The Need for Early Intervention Strategies


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Providing early intervention strategies is a solution that is smarter and safer for all Indigenous communities.  The government is currently relying on incarcerating Indigenous children as a form of punishment and solution which only causes recidivism and weaker communities. This has been shown in the statistics over the past few years. Indigenous children make up only 2.2% of the population and 59% of children in juvenile detention are of an Indigenous background. Indigenous children also have a re-offending rate of 70%. This staggering rate shows that locking up children is ineffective and it is also very costly. The cost to send children to juvenile detention adds up to almost $236 million a year and the money spent on this has a poor outcome as it does not address how and why children end up in detention centres.

Investing the money and resources into early intervention strategies and justice reinvestment can be much more useful as it tackles the root cause of the problem. As mentioned in our previous blogs we addressed the factors that have led to a high incarceration rate. One of the main issues that have caused this crisis was due to social and economic disadvantages. By providing early intervention strategies such as youth programs this issue can be attended to, thus decreasing the crime and prison rate. Youth programs that aim to educate Indigenous children and provide social skills can be highly beneficial. By offering an education and social skills, Indigenous children will be able to develop the necessary skills to get a job and this will reduce poverty-related crimes such as theft, breaking and entering and substance abuse.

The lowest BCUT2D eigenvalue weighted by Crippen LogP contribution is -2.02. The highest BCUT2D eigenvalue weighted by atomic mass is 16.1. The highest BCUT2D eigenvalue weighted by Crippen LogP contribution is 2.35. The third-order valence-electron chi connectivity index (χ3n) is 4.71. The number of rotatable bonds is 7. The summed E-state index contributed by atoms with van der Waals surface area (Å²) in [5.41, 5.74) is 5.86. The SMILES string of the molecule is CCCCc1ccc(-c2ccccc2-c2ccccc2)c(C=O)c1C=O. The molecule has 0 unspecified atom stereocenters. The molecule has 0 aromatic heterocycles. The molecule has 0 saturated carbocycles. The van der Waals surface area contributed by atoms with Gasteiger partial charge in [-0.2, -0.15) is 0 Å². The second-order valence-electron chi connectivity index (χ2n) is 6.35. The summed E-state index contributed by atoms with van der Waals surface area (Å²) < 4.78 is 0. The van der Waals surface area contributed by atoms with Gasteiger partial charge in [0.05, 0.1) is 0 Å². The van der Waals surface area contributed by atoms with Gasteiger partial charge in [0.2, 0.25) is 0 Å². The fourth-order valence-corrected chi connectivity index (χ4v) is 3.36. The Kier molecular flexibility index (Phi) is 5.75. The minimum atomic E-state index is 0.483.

Investing into communities is, therefore, the most ideal solution to tackling this issue. Local Indigenous communities know how to provide the most appropriate programs for their own community and turning to youth programs will stop children from being separated from their families and culture.



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